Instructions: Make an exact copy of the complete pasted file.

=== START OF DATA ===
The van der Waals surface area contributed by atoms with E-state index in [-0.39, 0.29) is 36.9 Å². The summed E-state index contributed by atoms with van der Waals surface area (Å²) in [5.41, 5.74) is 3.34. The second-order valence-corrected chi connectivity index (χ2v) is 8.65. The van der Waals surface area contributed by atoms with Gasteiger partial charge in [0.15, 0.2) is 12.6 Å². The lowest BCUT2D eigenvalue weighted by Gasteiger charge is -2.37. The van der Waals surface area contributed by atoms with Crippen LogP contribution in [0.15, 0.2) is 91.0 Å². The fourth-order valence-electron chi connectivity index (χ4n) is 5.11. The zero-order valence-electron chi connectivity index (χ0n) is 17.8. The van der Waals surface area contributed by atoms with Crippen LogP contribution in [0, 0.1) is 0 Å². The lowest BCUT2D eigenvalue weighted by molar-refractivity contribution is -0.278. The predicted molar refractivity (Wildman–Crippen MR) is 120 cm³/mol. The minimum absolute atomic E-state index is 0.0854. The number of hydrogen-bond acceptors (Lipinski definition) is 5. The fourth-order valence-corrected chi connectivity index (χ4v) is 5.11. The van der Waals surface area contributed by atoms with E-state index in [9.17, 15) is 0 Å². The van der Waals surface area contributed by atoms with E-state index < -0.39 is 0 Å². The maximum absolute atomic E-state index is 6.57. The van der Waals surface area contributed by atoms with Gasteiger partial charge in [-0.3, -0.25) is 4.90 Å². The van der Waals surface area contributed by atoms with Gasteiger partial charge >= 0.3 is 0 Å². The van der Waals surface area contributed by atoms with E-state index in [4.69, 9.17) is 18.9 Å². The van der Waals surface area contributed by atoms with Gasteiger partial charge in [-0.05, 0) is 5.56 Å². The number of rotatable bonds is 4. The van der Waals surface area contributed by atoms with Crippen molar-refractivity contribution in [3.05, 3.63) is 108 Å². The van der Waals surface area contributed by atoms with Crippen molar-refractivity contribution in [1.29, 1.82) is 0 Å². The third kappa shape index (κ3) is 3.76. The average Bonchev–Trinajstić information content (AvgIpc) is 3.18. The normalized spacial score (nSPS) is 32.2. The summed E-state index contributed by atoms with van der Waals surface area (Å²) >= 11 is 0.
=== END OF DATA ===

The van der Waals surface area contributed by atoms with E-state index in [-0.39, 0.29) is 36.9 Å². The summed E-state index contributed by atoms with van der Waals surface area (Å²) in [5.41, 5.74) is 3.34. The second-order valence-corrected chi connectivity index (χ2v) is 8.65. The van der Waals surface area contributed by atoms with Gasteiger partial charge in [0.15, 0.2) is 12.6 Å². The lowest BCUT2D eigenvalue weighted by Gasteiger charge is -2.37. The van der Waals surface area contributed by atoms with Crippen LogP contribution in [0.15, 0.2) is 91.0 Å². The fourth-order valence-electron chi connectivity index (χ4n) is 5.11. The zero-order valence-electron chi connectivity index (χ0n) is 17.8. The van der Waals surface area contributed by atoms with Crippen LogP contribution in [0, 0.1) is 0 Å². The lowest BCUT2D eigenvalue weighted by molar-refractivity contribution is -0.278. The predicted molar refractivity (Wildman–Crippen MR) is 120 cm³/mol. The minimum absolute atomic E-state index is 0.0854. The number of hydrogen-bond acceptors (Lipinski definition) is 5. The fourth-order valence-corrected chi connectivity index (χ4v) is 5.11. The van der Waals surface area contributed by atoms with E-state index in [9.17, 15) is 0 Å². The van der Waals surface area contributed by atoms with E-state index < -0.39 is 0 Å². The maximum absolute atomic E-state index is 6.57. The van der Waals surface area contributed by atoms with Gasteiger partial charge in [-0.3, -0.25) is 4.90 Å². The van der Waals surface area contributed by atoms with Gasteiger partial charge >= 0.3 is 0 Å². The van der Waals surface area contributed by atoms with E-state index in [4.69, 9.17) is 18.9 Å². The van der Waals surface area contributed by atoms with Gasteiger partial charge in [-0.05, 0) is 5.56 Å². The number of rotatable bonds is 4. The van der Waals surface area contributed by atoms with Crippen molar-refractivity contribution in [3.05, 3.63) is 108 Å². The van der Waals surface area contributed by atoms with Crippen molar-refractivity contribution in [1.29, 1.82) is 0 Å². The third kappa shape index (κ3) is 3.76. The average Bonchev–Trinajstić information content (AvgIpc) is 3.18. The normalized spacial score (nSPS) is 32.2. The summed E-state index contributed by atoms with van der Waals surface area (Å²) >= 11 is 0.